Most opiate addicts in treatment have experienced an overdose and many have witnessed it in others,(13) with those who inject being far more likely to overdose than those who smoke.(1.4) Variability in purity, increased central depressant effects following combination drug use (especially alcohol and benzodiazepines), generalized poor health, and high levels of psychiatric comorbidity make this a vulnerable group for both intentional and accidental overdose. There are times in an addict's career which are associated with an increased risk for overdose, for example early on in their dependence or during relapse such as that seen on return to opiate use after a period of abstinence when tolerance has fallen (e.g discharge following treatment or after release from prison). Signs of opiate overdose are listed in Tabl—.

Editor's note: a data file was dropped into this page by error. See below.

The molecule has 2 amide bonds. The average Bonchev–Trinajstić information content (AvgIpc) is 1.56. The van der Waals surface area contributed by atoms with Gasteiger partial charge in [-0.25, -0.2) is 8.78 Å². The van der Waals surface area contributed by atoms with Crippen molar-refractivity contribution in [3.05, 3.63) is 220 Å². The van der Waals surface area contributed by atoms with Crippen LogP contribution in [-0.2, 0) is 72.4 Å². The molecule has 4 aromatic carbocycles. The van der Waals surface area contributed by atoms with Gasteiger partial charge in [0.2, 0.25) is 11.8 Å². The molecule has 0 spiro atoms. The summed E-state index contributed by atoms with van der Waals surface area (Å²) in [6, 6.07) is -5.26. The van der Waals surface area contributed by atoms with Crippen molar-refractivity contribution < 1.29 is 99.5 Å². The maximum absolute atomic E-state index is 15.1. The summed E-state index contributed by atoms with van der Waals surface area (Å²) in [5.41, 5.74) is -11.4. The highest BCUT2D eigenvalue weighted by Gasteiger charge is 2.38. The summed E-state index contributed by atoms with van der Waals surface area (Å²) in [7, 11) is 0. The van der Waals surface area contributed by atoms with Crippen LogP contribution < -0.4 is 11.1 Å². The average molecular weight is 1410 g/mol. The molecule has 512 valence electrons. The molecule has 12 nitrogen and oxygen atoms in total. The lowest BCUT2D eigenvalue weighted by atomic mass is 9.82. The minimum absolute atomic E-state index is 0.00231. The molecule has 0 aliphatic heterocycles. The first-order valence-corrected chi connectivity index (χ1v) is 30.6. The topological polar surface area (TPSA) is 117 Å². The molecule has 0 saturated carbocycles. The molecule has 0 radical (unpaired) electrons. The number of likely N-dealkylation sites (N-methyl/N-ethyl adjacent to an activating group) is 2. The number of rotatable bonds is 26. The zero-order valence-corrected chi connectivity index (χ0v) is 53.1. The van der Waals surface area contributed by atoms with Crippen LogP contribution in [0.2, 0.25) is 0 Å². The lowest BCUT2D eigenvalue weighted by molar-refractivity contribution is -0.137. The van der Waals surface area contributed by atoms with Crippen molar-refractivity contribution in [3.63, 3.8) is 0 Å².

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The management of opiate overdose should be supportive with standard cardiopulmonary resuscitation and intravenous naloxone (opiate antagonist). However, intravenous access may be problematic in some users, in which case it may be quicker to give naloxone subcutaneously or intramuscularly. Admission to hospital should always be recommended, since the plasma half-life of naloxone is 1 to 2 h with the duration of effect from a single intravenous dose being as short as 45 min compared with 4 to 6 h for the physiological effects of heroin and 24 to 36 h for methadone.
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